Rocket Lab has launched three research and development (R&D) satellites for the US Department of Defense (DoD) Space Test Program.
The STP-27RD mission is Rocket Lab’s second successful launch this year and fifth orbital mission overall.
The satellites were launched aboard Rocket Lab’s Electron launch vehicle from Launch Complex 1 on New Zealand’s Mahia Peninsula. With the latest launch, the total number of satellites deployed to orbit by the firm reaches 28.
Rocket Lab intends to conduct monthly launches from Launch Complex 1 for the remainder of 2019, with various commercial and public sector customers. The first launch from the Launch 2 Complex at Wallops Flight Facility in Virginia, US, will take place in late 2019.
Rocket Lab Founder and CEO Peter Beck said: “It’s a testament to our team and mission partners that Electron has placed another three satellites in orbit, just weeks after our flawless mission for the Defense Advanced Research Projects Agency (DARPA).
“We’re proud to have delivered 100% mission success for the launch procured by the DOD’s Rapid Agile Launch Initiative, proving once again Rocket Lab’s ability to provide responsive and streamlined space access.”
The US DoD’s Space Test Program is intended to demonstrate advanced space technologies and includes a satellite to evaluate new ways of tracking space debris.
The payload carried by the Electron launch vehicle for the STP-27RD mission weighed in at around 180kg. This represents Rocket Lab’s heaviest payload to date.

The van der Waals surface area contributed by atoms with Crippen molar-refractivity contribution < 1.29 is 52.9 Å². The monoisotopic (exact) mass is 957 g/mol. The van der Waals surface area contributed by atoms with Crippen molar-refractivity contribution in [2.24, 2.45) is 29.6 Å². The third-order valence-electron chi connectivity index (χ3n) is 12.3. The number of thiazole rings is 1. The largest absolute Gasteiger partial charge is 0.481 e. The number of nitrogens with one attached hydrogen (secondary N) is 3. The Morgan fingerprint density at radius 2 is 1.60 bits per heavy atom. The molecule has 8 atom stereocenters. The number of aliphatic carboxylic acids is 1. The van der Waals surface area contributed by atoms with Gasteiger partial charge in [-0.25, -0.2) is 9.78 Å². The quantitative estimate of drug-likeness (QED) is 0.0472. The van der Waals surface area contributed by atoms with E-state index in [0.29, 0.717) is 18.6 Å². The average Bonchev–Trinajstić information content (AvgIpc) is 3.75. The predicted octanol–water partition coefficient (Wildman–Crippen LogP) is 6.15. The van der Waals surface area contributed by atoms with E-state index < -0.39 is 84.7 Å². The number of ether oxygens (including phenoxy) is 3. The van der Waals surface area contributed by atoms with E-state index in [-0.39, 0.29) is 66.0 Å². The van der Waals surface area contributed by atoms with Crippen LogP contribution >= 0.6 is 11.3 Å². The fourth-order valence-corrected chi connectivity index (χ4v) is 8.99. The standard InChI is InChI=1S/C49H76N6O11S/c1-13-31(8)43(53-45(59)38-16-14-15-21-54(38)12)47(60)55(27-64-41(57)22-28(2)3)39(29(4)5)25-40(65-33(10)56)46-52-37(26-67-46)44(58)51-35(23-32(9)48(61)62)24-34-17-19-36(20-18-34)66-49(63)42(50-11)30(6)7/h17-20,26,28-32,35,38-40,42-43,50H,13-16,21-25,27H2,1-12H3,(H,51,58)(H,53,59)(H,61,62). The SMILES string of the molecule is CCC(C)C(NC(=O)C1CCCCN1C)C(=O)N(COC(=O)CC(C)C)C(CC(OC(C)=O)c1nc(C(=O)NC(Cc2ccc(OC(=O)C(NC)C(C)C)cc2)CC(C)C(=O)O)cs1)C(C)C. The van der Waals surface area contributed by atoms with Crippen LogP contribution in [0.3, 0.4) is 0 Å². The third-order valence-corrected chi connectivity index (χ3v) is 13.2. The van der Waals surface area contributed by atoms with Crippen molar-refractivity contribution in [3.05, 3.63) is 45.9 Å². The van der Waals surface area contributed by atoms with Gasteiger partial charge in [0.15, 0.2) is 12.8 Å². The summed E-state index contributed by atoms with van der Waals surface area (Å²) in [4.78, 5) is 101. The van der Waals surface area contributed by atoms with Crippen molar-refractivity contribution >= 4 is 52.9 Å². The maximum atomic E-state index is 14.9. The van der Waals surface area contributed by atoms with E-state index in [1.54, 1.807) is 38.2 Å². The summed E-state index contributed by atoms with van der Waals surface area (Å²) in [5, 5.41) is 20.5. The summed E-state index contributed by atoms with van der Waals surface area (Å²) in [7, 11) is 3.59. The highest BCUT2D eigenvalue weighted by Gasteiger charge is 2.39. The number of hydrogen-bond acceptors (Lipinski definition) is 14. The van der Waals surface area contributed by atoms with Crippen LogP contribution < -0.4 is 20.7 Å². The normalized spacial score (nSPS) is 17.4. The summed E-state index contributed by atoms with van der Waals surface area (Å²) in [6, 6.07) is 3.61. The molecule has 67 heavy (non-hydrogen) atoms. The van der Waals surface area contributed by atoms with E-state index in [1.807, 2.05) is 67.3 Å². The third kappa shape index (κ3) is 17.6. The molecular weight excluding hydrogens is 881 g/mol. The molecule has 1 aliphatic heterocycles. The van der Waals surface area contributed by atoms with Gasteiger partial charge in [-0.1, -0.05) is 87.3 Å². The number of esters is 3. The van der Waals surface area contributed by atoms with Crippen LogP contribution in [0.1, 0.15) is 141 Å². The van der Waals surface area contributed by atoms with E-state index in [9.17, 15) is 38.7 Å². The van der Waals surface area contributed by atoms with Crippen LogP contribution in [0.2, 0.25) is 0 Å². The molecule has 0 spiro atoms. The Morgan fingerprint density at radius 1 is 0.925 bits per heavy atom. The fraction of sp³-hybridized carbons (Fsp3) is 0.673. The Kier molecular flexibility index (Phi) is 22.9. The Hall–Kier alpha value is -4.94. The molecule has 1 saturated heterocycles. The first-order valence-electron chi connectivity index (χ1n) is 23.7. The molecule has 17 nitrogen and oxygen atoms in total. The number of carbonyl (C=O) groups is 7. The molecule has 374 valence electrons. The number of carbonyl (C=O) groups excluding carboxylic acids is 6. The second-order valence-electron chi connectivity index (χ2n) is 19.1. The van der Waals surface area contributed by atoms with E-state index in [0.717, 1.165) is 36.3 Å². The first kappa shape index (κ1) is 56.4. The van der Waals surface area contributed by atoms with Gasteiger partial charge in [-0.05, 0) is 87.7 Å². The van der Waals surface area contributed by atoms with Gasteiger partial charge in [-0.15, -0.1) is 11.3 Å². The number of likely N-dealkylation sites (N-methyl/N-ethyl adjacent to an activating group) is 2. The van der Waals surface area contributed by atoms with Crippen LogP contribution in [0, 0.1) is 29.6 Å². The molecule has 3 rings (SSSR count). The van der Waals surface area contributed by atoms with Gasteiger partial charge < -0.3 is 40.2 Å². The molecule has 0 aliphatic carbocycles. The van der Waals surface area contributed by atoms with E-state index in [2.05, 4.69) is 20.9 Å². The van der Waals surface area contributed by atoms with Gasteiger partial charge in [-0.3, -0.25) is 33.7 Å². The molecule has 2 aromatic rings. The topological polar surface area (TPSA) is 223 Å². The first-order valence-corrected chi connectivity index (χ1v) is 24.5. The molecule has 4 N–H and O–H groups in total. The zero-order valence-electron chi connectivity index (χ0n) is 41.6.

The first satellite was the Space Plug and Play Architecture Research CubeSat-1 (SPARC-1) mission.
Sponsored by the US Air Force Research Laboratory Space Vehicles Directorate, the SPARC-1 mission is a joint experiment between the US and Sweden.
The experiment is designed to explore technology developments in avionics miniaturisation, software defined radio systems, and space situational awareness.
The second payload, known as the Falcon Orbital Debris Experiment, is sponsored by the US Air Force Academy, and is intended to evaluate ground-based tracking of space objects.
The third is a commercial small satellite known as Harbinger and built by York Space Systems.
Sponsored by the US Army, Harbinger comprises an experimental commercial system designed to meet the country’s space capability requirements.
Last month, Rocket Lab launched US DARPA’s R3D2 satellite in orbit. The R3D2 mission is designed to space-qualify a new type of membrane reflect array antenna to improve radio communications in small spacecraft.